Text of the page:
Thursday afternoon, I was still in Houston, so I got to sit with Rabbi Eric Yoffie, president of the Union for Reform Judaism, and discuss the speech he was preparing to give today at the biennial of his movement. "It's about sex," he smiles: "High school students should not be having sexual relations." This is the message he starts with this year. It is very urgent, he thinks.
But first things first - the most revealing sentence I find in the speech is a more general statement one can read as a key to the Yoffie state of mind these days: "The problem for our synagogues may be," says Yoffie, "that we are not very good at saying 'no' in Reform Judaism... In the realm of personal behavior, we are reluctant to ever use the word 'forbidden'." This, he believes, should be changed somewhat. A more restrictive movement, more demanding, more - should I dare say - conservative movement, is the one Rabbi Yoffie envisions. If you were a politician, I tell him, one would apply to you the overly employed phrase "mugged by reality." The do-whatever-you-want approach just doesn't work for a movement that needs members to be committed. So you basically ask the congregation to do more: study more, go to Israel more, practice more. Yoffie smiles again. He has a nice, gentle, smile. But listen to what he has to say to the youngsters of the movement, and listen seriously:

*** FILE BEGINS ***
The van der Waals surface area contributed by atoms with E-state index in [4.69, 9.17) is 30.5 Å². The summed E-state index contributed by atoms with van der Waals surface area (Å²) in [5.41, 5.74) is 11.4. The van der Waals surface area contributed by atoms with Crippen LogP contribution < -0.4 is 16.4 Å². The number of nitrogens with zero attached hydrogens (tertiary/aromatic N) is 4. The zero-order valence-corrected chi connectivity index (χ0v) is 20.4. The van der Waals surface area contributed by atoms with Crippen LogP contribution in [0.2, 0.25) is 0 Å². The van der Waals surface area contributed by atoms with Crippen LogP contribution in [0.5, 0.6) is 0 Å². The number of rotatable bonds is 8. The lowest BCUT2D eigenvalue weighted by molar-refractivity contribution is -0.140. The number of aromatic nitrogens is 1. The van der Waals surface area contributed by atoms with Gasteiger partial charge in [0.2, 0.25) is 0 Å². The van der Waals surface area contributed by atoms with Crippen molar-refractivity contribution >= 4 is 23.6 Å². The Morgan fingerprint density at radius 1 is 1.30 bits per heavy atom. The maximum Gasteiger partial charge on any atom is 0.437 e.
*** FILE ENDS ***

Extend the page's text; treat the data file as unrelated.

"A growing number of middle school students are sexually active, and oral sex is both prevalent and widely accepted. Most striking of all is a social ethic known as 'hooking up' that severs sex from any pretense of a relationship. 'Hooking up' can refer to different kinds of physical contact, but it always means a casual, no-strings-attached sexual encounter. It means getting physical without getting emotional... the Union has created a six-session course for bar and bat mitzvah-age students in our religious schools... we do not tell our kids that sex before marriage is forbidden. Since many of them will not marry for fifteen years after the onset of puberty, it is unreasonable to suggest that this traditional standard should be maintained for young people who are adults? On the other hand, we say in the clearest possible way that high school students should not be having sexual relations. Our teens are not adults. They are beset by tension with parents, pressure from friends, a desire for approval, and an uncertain sense of self. This means that students in high school are not yet ready for the loving, mutual relationships that make sex an experience of holiness."
Unrestricted-hippie-liberal-permissiveness? Maybe it's the wrong movement for you. Being reform doesn't mean one needs no rules, so Yoffie says.
I’m really happy Rabbi Yoffie has finally addressed the issue of teen sexuality. It is an issue that is not often discussed in public forums. It is interesting to note that the Rabbi does not prohibit, sex before marriage, just sex at school age. It is also interesting to notice his awareness that it is time for the Reform movement to say “no” more often.
From an orthodox perspective, I think this issue is just as relevant in frum communities. Teenage kids who wear kippot and long skirts are not necessarily
shomer negia. There has been a suggestion of allowing orthodox people before marriage to visit the mikva after sexual relationships. The question is, would you prefer someone violate the non-biblical prohibition of sex before marriage, or the biblical prohibition of not visiting the mikva. Tough question.